Women’s Health, PMS and Magnesium Supplements

istock_000007182919xsmall pmsPremenstrual syndrome (PMS) and related menstrual disorders are common sources of misery among menstruating women.

Symptoms range from mild to severe enough to interfere with family and social activities and work (Frackiewicz EJ et al 2001).

Identifying PMS can sometimes be difficult because it covers such a wide range of symptoms. It is estimated to affect up to 50 percent of menstruating women, with symptoms sometimes beginning among young women aged 16 to 18 and peaking when women are in their 20s and 30s (Cleckner-Smith CS et al 1998). Symptoms of PMS tend to decrease with age (Freeman EW et al 2004), ceasing with menopause. Women who continue to experience PMS symptoms at an older age are also more likely to experience menopausal symptoms (Freeman EW et al 2004).

Taking Magnesium Supplements May be the Solution for PMS

Among its many functions, magnesium plays a role in maintaining parathyroid function and hormone production (Ganong W 2003). Magnesium deficiency has been implicated as a cause of premenstrual symptoms (Abraham GE et al 1981).

Another double-blind, randomized study investigated the effects of oral magnesium on premenstrual symptoms (Facchinetti F et al 1991). This study found significant changes on the Menstrual Distress Questionnaire, a measurement of menstrual distress, in patients who had taken magnesium for two menstrual cycles (Facchinetti F et al 1991).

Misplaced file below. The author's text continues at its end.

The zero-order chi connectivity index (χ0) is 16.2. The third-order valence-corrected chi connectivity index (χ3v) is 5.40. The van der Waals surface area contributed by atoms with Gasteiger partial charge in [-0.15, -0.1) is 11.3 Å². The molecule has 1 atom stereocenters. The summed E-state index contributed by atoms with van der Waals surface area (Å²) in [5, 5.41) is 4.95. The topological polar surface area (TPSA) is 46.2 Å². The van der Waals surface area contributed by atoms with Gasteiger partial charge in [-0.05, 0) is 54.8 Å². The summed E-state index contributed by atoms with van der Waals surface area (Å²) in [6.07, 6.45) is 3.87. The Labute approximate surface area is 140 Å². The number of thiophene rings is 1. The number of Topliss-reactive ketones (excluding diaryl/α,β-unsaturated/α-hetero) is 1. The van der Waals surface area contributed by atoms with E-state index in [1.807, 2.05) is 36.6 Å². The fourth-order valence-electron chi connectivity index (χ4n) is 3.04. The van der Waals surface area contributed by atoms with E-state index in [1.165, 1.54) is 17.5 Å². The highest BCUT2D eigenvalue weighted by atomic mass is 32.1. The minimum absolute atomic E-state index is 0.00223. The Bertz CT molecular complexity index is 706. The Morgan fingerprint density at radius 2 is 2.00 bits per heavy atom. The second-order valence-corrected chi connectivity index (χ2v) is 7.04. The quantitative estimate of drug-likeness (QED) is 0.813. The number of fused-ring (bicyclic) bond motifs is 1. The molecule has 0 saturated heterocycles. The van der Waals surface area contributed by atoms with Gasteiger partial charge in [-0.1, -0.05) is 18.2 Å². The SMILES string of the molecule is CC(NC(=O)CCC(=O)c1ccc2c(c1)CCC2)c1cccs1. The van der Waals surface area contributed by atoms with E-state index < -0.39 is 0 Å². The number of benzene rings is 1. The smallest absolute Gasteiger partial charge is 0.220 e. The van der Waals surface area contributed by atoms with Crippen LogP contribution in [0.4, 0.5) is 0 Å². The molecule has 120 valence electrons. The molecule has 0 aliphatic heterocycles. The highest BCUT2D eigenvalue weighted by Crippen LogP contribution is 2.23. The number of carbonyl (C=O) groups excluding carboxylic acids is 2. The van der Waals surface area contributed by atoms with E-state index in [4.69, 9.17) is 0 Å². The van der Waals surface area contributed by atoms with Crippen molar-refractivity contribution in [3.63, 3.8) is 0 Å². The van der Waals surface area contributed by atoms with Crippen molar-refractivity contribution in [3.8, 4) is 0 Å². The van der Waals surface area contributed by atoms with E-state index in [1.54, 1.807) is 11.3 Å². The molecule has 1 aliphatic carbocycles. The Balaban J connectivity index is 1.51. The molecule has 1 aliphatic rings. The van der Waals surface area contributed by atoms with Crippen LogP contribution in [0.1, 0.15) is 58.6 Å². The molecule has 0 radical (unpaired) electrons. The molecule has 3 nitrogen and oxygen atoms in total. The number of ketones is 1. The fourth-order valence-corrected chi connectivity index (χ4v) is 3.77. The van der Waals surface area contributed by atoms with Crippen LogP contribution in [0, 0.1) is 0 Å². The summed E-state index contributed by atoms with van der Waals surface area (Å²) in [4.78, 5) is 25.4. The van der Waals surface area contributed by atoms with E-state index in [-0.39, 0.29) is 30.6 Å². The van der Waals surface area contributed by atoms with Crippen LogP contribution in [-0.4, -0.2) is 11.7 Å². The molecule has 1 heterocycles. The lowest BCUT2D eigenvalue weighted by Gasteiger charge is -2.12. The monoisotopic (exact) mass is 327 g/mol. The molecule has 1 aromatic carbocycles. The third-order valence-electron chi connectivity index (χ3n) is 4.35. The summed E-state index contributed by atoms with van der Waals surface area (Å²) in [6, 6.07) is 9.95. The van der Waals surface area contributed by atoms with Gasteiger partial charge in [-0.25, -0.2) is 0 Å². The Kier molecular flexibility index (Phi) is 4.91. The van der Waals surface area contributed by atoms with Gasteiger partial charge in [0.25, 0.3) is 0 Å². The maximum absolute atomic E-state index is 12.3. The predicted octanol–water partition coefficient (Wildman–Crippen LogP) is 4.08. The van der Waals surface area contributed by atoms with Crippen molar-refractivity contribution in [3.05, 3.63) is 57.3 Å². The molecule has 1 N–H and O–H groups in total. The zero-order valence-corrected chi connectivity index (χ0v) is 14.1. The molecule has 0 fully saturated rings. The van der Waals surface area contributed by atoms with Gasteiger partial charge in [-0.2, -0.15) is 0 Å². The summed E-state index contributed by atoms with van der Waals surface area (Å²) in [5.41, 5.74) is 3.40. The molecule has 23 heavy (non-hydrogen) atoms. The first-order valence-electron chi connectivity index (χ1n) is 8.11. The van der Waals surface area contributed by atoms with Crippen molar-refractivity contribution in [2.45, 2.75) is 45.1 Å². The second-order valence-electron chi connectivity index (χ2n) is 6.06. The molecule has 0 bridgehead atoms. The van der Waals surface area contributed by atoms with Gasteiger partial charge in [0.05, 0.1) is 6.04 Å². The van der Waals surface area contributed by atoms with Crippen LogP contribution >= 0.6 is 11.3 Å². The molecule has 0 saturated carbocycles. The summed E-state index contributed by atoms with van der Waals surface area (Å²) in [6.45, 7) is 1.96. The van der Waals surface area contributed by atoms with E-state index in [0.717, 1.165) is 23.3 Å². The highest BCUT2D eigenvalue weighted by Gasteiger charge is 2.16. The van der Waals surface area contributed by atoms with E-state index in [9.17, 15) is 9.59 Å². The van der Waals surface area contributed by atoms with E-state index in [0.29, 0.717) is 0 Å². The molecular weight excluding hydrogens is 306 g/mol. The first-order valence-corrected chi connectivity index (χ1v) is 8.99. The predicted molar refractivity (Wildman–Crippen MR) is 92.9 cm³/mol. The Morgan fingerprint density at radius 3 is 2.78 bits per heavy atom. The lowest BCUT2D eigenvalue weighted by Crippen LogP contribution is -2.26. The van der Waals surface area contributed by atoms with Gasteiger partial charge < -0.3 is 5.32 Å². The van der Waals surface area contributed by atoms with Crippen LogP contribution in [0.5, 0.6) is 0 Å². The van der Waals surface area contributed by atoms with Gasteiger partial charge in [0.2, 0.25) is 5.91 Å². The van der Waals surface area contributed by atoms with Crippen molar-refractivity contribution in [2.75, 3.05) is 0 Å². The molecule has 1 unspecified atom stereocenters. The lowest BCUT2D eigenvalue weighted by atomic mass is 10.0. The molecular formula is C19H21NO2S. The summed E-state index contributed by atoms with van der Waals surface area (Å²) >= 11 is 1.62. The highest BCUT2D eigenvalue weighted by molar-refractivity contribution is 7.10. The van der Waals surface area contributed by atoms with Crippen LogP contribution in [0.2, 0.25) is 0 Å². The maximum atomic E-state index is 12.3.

Taking magnesium supplements may be a solution for PMS, advises Melvyn Werbach, M.D. Recent studies showed that of 192 women taking 400 mg of magnesium daily for PMS, 95 percent experienced less breast pain and had less weight gain. 8 percent suffered less nervous tension, and 43 percent had fewer headaches. (Werbach M. Premenstrual syndrome:magnesium. Townsend Letter for Doctors, June 1995, p.26.)

PMS and Your Diet

Diet research (Marz R. Medical Nutrition from Marz, 2nd ed., Omni Press, Portland, OR. 1997) shows that women suffering from PMS followed diets that were:

275% higher in refined sugar

79% higher in dairy products

78% higher in sodium

77% lower in magnesium

63% higher in refined carbohydrates

53% lower in iron

52% lower in zinc

It follows that dietary changes such as increasing complex carbohydrates, reducing saturated fats, particularly red meat and dairy, eliminating caffeine and alcohol, reducing salt intake and eliminating sugar would all be positive steps in alleviating PMS.

“Women can get depressed before their period, but PMS is not just depression. Yet PMS is often considered by medical doctors and pharmaceutical companies to be a psychiatric condition suitable for treatment with selective serotonin re-uptake inhibitors such as fluoxetine {Prozac, Serafem}. But remember that a lack of fluoxetine does not cause PMS symptoms; a lack of magnesium does. Replacement of magnesium in the body will treat PMS and cause no side effects. In fact, it has also been found that magnesium relieves the depression of premenstrual syndrome by positively influencing serotonin activity. Serafem can make no such claim, Dr. Carolyn Dean, Medical Director Vida Costa Spa, author of The Magnesium Miracle.

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